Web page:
Started by Karin Landtblom Jul 4.

Once Again on Chantilly Hand vs Machine made 5 Replies

Hello, Ages ago we had a discussion on distinguishing handmade vs machinemade Chantilly lace. I found it very helpful but now have a couple of pieces that I'm again not sure about. These 2 lace…Continue

Started by deborah greenfield. Last reply by Lorelei Halley Administrator Jun 2.

Comment Wall


You need to be a member of Identification-History to add comments!

Comment by Lorelei Halley Administrator on July 23, 2017 at 5:26pm

I agree with Loretta. I do think it is handmade needlelace, but very unusual. The long branches appear to be a base of 5 vertical threads, woven under and over, row after row. A similar idea occurs in needle lace reticella, where the lace maker tries to suggest vertical and horizontal lines of woven cloth underneath (when there is no woven cloth at all.) So instead of the usual 4 base threads, this uses 5. I did see some elements that look like very short cucumber tallies, but it is possible to do that with a needle, instead of bobbins.

Red is 5 thread base, woven.    Green is bit which look like tallies.  Blue is a bar wrapped instead of buttonholed.


Comment by Karen Thompson on July 23, 2017 at 6:25am

Lovely blouse with machine made lace.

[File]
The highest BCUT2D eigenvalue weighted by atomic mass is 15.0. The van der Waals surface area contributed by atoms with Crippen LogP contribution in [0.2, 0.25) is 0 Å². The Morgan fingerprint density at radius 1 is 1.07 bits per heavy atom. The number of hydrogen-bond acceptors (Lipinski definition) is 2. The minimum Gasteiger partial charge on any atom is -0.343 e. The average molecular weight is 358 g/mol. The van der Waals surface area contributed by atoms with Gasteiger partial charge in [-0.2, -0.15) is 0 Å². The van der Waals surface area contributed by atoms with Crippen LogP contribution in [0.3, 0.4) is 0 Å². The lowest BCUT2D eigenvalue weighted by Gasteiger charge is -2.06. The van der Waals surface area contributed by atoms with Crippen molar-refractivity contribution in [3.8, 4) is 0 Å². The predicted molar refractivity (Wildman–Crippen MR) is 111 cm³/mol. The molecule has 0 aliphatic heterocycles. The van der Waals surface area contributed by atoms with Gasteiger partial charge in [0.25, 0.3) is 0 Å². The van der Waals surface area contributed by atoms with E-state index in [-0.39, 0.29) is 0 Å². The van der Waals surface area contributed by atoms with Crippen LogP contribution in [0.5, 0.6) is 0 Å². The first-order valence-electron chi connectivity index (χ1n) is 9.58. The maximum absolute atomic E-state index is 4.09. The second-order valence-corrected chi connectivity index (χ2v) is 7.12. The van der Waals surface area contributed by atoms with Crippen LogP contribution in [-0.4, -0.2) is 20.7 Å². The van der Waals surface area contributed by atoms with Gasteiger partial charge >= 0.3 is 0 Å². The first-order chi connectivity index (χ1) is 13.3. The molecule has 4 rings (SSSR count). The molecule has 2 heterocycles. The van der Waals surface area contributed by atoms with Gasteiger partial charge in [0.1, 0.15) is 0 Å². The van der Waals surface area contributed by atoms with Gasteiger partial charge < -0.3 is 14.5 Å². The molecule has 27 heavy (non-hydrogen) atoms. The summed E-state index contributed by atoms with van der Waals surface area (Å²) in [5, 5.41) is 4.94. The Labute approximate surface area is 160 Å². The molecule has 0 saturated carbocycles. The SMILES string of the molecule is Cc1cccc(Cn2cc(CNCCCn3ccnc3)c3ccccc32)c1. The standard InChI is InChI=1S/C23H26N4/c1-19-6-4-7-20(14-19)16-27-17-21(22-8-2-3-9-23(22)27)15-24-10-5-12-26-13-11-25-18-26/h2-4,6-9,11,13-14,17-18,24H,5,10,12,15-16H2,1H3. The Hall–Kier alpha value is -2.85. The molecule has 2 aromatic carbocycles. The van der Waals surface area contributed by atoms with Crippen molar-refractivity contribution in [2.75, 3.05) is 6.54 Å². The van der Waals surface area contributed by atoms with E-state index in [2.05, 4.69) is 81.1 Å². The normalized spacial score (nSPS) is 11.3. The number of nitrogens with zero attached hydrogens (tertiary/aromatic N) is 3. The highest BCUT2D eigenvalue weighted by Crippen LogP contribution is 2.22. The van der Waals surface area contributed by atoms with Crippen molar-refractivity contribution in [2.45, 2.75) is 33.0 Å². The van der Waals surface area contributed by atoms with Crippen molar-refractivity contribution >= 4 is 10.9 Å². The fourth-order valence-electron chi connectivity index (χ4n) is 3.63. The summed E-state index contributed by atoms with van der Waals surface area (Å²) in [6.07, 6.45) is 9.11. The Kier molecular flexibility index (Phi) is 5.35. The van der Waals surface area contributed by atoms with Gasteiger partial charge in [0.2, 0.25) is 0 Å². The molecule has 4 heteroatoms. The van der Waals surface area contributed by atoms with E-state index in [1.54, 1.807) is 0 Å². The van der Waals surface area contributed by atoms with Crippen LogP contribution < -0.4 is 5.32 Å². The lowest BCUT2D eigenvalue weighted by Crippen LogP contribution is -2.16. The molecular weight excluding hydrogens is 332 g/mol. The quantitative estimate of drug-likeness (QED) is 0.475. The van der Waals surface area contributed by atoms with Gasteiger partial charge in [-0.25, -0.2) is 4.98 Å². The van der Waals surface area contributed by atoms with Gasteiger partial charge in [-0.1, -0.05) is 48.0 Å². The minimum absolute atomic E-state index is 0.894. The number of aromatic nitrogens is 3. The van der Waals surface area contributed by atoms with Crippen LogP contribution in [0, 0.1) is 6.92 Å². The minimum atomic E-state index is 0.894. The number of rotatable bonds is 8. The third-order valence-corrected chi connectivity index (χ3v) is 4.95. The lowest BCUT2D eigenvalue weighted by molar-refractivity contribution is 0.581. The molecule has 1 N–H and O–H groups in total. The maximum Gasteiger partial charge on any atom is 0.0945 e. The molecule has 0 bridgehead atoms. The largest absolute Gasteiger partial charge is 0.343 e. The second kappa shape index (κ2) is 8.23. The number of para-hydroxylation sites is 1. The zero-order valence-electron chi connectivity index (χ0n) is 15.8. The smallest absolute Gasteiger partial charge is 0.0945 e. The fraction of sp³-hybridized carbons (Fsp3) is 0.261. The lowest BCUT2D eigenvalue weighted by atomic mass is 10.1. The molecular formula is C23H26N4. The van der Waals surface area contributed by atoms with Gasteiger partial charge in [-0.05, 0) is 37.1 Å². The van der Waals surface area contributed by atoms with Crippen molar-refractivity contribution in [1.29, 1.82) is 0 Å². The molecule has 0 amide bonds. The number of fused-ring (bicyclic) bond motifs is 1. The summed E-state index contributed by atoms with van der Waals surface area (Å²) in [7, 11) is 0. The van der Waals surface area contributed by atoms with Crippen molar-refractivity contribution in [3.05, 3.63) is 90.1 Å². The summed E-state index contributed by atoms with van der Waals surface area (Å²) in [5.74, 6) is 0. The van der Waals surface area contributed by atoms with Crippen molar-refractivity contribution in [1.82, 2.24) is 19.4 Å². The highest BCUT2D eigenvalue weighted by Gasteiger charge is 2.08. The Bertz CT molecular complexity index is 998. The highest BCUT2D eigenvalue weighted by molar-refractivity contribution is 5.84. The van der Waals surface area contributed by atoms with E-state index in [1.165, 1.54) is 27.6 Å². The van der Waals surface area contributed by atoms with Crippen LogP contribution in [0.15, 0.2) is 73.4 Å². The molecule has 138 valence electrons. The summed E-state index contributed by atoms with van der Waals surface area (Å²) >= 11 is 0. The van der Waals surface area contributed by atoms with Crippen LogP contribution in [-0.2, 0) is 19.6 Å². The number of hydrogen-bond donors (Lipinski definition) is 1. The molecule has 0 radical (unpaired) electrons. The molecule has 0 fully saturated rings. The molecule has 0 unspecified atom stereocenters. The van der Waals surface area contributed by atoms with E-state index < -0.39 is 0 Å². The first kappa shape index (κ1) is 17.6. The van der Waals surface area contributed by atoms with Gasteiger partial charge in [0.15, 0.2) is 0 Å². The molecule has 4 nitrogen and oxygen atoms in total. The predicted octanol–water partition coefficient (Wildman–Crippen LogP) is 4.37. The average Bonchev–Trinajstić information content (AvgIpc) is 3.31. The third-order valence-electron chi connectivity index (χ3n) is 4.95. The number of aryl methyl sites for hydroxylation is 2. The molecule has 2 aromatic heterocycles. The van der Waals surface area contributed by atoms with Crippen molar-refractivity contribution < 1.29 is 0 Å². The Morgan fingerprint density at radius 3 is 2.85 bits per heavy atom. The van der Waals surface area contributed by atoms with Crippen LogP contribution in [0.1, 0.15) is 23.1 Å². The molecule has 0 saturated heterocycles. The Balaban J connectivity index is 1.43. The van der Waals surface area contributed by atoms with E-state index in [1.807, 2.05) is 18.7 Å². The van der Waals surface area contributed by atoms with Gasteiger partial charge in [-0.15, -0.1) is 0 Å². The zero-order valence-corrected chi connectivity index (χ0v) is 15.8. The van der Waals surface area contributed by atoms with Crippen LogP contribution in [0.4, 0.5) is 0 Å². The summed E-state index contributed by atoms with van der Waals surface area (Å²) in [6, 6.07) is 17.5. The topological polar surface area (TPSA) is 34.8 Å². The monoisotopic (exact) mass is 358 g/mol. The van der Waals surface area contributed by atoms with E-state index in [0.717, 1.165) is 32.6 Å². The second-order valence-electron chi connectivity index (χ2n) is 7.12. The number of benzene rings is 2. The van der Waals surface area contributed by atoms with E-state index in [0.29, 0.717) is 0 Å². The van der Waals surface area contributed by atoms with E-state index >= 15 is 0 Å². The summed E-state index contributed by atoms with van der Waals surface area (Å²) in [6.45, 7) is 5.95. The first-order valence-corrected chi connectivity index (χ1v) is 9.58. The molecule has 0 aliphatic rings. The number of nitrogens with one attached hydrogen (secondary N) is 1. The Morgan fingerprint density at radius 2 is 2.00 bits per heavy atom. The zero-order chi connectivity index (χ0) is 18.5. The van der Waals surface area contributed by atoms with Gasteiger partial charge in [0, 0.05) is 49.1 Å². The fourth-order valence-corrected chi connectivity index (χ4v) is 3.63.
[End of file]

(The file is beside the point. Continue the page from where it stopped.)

Comment by Paula Harten on July 23, 2017 at 12:27am

I think this beautiful work is woven.  Notice there are places where it is coming apart.  There are vertical threads and then single threads woven back and forth, not two at a time like bobbin lace.  Definitely not buttonhole stitches.  It is a type of woven braid with twisted and knotted connecting threads.

Comment by Loretta Holzberger on July 22, 2017 at 8:42pm

Definitely looks like hand made needle lace.  What a lovely dress!

Comment by Maija Aatelo on July 22, 2017 at 7:09pm

Gorgeous dress and lace! I'd say there may be hand made needle lace parts, partly it looks more like bobbin lace. But some details make me doubt whether it could anyhow be (partly) machine made. Can you add some more pictures to recheck, please.

Comment by Georgia Seitz on July 22, 2017 at 6:27pm

Sorry, no info here, but it is lovely.

Comment by Barbara Vanselow on July 22, 2017 at 4:57pm

I have Pictures of lace on a Worth Designed Dress French) from the turn of the century. The Blouse is silk velvet and I am wondering if anyone can give me any information about the lace on it.output%20%283%29.jpg,



Thank You

Comment by Lorelei Halley Administrator on June 30, 2017 at 7:30pm

I agree with Karen. If you look closely at the dense parts you can see vertical striping that runs parallel to the direction of working. Bobbin lace cloth stitch would have the passives and workers showing equal prominence. Also the thick thread surrounding the motifs is too prominent: it rises too far above the surface of the lace. This suggests it was run in by hand after the lace was made. Also look closely to how far apart the lace threads are that hold the gimp in place. In handmade bobbin lace the lace threads would cross over the gimp at every row. So the evidence suggests machine lace with a hand run-in gimp.

The dense parts don't look anything like close worked buttonhole stitches.


Comment by Barbara Vanselow on June 28, 2017 at 9:38pm

Thank you so much for your comments. 

Comment by Karen Thompson on June 28, 2017 at 7:56pm

This is a nice machine made lace imitating Blonde bobbin lace